Monday, February 16, 2004

EPA Cuts Funding For Cleanup of Asbestos-Contaminated Libby, MT

We have frequently mentioned the tragedy of Libby, Montana, the town contaminated with asbestos-laden wastes from vermiculite mined by the Grace Corporation.
When Grace started losing lawsuits filed by sick residents, the corporation spun off its profitable assets and went bankrupt in 2001, leaving the town and taxpayers holding the bag.

The death toll is 200 so far in Libby, and nearly 2,000 locals have been diagnosed with asbestos-related diseases. Residents fear that the longer the cleanup takes, the more people will take ill.

More than 180 residential and commercial properties have been cleaned, including the mine's old processing plants and the school track. But this budget year, the Bush administration gave the Libby cleanup $4 million less than the $19 million dispersed the year before and $6 million less than the local EPA requested. That means the families of Libby will remain at potential risk -- not for five more years as originally promised, but for as many as 12, residents say.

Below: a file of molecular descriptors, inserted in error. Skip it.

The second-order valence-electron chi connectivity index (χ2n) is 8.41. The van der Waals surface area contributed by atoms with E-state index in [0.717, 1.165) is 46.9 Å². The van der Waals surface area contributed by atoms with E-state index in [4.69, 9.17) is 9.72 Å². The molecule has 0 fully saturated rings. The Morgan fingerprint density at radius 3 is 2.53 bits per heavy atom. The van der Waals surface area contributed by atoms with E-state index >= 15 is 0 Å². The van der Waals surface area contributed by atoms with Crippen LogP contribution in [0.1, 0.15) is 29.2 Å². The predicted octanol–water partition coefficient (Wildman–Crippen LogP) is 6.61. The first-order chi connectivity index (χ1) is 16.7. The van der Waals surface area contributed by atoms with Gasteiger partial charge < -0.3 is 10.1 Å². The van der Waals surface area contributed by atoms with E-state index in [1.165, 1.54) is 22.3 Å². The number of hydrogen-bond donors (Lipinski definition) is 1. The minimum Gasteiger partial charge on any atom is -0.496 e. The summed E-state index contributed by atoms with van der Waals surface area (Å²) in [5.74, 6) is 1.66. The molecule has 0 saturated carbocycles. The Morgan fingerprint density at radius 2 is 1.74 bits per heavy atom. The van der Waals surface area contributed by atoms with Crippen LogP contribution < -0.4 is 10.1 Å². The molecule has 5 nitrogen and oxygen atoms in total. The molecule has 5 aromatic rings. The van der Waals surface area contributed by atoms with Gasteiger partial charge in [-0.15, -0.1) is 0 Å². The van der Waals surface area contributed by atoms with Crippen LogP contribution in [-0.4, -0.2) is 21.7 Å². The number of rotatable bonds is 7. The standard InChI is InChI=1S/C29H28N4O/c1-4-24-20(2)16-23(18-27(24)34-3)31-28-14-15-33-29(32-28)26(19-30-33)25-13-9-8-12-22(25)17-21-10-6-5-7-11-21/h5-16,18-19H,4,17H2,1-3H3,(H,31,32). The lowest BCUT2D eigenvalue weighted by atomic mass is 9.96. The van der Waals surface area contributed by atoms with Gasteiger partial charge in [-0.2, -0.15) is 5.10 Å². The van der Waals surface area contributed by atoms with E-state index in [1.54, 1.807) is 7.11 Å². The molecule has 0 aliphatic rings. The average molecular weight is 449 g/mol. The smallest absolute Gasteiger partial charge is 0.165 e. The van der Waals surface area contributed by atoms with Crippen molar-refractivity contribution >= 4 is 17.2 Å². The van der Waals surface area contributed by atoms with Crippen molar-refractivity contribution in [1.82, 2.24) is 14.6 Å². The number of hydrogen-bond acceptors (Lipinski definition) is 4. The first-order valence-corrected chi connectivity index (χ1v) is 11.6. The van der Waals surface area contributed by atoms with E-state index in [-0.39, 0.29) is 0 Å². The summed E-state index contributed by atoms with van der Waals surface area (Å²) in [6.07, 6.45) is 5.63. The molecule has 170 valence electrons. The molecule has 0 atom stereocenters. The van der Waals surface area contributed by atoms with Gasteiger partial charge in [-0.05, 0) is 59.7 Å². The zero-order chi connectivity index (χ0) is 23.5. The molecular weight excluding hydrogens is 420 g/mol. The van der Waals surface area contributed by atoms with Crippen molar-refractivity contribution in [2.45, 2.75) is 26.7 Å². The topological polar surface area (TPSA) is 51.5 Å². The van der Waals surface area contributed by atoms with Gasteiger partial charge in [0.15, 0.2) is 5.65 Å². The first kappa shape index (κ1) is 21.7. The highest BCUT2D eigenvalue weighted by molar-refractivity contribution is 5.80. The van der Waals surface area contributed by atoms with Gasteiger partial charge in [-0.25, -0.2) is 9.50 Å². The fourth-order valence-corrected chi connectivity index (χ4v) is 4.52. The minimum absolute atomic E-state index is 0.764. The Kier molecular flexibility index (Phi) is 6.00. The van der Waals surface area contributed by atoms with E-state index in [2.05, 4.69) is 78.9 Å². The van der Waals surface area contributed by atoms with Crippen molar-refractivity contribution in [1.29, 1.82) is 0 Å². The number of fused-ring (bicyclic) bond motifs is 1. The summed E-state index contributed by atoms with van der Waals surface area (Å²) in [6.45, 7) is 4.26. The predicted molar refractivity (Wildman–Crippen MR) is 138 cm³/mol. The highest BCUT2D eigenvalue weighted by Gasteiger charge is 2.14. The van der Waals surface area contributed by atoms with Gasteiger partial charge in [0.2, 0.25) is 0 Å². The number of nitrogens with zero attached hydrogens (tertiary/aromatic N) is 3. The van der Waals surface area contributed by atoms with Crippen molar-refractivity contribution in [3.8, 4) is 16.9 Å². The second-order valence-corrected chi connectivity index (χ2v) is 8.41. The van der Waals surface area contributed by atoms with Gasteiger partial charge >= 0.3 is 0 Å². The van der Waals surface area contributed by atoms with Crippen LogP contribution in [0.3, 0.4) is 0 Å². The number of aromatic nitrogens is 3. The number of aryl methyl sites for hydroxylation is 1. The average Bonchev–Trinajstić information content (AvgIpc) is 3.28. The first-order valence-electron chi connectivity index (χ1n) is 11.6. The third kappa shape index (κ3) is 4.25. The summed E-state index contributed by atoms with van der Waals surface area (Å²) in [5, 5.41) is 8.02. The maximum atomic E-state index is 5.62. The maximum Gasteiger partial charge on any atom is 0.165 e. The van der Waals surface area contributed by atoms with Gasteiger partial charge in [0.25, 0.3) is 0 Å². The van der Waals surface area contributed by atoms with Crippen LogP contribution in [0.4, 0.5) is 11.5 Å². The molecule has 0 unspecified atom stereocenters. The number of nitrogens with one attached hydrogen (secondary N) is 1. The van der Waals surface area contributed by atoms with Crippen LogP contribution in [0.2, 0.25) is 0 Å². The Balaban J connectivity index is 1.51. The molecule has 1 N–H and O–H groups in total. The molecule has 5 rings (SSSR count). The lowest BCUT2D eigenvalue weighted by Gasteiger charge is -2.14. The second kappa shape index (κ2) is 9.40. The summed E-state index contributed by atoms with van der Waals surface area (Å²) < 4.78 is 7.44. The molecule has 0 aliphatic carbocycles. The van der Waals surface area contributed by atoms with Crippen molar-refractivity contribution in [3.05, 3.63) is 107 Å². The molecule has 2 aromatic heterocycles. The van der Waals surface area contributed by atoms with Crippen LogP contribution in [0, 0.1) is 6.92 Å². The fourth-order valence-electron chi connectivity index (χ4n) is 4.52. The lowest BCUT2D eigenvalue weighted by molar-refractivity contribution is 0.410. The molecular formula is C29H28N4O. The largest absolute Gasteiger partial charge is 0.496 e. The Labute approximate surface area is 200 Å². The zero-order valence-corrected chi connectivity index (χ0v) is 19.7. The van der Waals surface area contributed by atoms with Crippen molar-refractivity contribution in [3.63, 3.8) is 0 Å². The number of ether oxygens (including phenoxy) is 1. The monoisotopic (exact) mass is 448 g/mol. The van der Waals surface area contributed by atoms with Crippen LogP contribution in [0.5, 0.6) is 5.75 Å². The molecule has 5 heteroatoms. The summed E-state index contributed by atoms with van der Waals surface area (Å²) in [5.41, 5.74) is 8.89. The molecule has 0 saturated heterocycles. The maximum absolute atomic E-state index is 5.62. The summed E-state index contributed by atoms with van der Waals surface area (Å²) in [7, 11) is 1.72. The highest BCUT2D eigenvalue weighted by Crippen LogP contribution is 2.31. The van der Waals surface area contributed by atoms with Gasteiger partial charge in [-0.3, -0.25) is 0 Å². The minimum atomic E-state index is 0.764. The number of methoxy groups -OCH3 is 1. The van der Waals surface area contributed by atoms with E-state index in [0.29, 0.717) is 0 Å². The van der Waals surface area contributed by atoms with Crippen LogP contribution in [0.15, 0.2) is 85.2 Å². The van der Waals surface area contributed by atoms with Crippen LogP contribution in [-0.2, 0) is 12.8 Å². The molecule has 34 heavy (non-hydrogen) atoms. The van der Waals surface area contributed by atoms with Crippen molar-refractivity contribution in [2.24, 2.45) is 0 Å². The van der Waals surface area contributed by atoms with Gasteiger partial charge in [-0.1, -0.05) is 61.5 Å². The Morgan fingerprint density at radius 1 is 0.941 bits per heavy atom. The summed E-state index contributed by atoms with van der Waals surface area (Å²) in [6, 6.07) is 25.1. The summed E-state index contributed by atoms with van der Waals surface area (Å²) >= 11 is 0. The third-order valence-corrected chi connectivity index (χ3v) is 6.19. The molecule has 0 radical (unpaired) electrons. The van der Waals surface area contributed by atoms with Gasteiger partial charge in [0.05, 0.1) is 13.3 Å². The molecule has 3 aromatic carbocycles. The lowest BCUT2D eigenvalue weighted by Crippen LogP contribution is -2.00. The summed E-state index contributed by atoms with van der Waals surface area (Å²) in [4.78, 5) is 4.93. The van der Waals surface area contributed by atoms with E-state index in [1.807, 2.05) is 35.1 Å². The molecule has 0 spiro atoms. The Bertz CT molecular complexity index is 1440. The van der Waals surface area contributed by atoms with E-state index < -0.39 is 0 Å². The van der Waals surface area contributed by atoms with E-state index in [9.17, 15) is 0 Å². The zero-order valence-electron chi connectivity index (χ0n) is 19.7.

And to add insult to injury,
In another slap at Libby last month, cleanup workers learned at 4 in the afternoon that their hourly wages would be cut starting the next day, from a minimum of $24 to $14. With workers complaining, the EPA now is considering raising their pay back to $19 an hour. Still, residents are afraid the pay cut will damage morale and undermine the quality of the cleanup.

At the peak of the cleanup last summer, 120 people were working for EPA contractors in Libby, and these were some of the best jobs in the economically depressed town.

“We have a very dedicated workforce,” Sullivan says. “These are people who really give a hoot. Why is the EPA hurting their pride?”
If you somehow missed the Libby story, check here, here and here.